It’s just a case of people taking something true (don’t create complex data models, cubes, or fixed structures on your big data system) and taking it to a level where it no longer make sense – never have anything but the lowest level of detail on your big data system.

Summing Up

When you have visit-level, cluster coded data, you still have something that is, for all practical purposes, flat. It’s no different than the call-center, call-level data your big data consultant will load onto your system without blinking an eye. But that call-center data isn’t the lowest level of detail possible (unless it comes from call digitalization). It’s data aggregated by the call-center system. If you’ll load aggregations onto your system, why shouldn’t you create them on your system too?

Whether the aggregation happens on your big data box or elsewhere is completely irrelevant. This visit-level segmentation coded digital data is just the kind of data your big data systems will chew up and digest wonderfully.

It’s particularly useful as an integration layer between various types of customer touchpoints.

When you need to join call-center, Web, mobile, and bricks-and-mortar touchpoints, you simply can’t do it at the detailed stream level. Data at that level is too disjoint – completely different for every type of stream.By using segmentation techniques to aggregate streams up to visit intents and success measures, you create a level of data perfect for customer journey modeling.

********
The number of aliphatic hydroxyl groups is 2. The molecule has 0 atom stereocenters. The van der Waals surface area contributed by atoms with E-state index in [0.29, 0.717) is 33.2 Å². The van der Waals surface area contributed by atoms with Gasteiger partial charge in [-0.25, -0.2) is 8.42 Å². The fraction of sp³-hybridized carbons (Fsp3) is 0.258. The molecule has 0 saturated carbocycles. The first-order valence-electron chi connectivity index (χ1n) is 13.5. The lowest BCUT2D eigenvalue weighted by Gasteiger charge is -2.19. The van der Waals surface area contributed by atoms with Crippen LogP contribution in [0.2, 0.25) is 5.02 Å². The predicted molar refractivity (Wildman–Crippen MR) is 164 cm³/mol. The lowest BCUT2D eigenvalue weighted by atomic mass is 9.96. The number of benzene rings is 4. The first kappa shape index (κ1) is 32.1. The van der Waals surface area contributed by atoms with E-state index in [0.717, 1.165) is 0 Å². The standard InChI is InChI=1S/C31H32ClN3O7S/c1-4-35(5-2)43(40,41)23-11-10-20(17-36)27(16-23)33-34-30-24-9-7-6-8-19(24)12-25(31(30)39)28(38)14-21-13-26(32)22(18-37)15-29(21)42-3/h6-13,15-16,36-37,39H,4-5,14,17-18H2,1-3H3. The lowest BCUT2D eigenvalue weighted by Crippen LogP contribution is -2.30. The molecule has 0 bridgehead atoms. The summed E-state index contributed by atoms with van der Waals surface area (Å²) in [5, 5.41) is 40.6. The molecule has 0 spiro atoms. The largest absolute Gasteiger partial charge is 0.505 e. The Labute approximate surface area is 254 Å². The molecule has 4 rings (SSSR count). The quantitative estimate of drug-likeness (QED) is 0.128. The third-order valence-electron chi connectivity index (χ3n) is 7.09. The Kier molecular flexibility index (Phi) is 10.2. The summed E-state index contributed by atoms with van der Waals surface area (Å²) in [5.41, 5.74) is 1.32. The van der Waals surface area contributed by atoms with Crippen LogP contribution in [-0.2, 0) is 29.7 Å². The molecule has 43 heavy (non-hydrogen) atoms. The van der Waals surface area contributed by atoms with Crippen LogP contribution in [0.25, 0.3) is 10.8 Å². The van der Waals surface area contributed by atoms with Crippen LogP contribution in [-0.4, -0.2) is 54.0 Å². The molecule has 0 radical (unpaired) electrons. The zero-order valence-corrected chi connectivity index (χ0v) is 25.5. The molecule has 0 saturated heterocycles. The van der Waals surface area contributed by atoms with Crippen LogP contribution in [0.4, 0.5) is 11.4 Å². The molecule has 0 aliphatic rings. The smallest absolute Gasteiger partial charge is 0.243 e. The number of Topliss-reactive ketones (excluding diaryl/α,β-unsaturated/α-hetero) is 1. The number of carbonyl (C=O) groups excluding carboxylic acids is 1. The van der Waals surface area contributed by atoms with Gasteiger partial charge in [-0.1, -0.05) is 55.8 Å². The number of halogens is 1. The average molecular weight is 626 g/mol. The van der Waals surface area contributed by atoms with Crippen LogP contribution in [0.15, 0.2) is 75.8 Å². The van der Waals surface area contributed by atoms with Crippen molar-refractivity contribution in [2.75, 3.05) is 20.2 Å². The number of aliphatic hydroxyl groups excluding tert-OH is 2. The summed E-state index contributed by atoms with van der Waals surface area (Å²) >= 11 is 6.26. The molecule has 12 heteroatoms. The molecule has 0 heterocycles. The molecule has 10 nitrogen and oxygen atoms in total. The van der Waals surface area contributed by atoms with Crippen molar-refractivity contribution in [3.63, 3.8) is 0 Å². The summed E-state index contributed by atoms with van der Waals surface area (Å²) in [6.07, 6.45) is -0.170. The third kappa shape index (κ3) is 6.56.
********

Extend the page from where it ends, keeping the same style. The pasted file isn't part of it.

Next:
It’s not detail level data, but don’t let that worry you. That it happens to be easily used, meaningful, and valuable should not be taken as three strikes against it!

If you think your big data strategy needs a re-think, drop me a line. And if you’re in Las Vegas this week for VoC Fusion stop by my presentation on Thursday to chat!

Republished with author's permission from original post.

Gary Angel
Gary is the CEO of Digital Mortar. DM is the leading platform for in-store customer journey analytics. It provides near real-time reporting and analysis of how stores performed including full in-store funnel analysis, segmented customer journey analysis, staff evaluation and optimization, and compliance reporting. Prior to founding Digital Mortar, Gary led Ernst & Young's Digital Analytics practice. His previous company, Semphonic, was acquired by EY in 2013.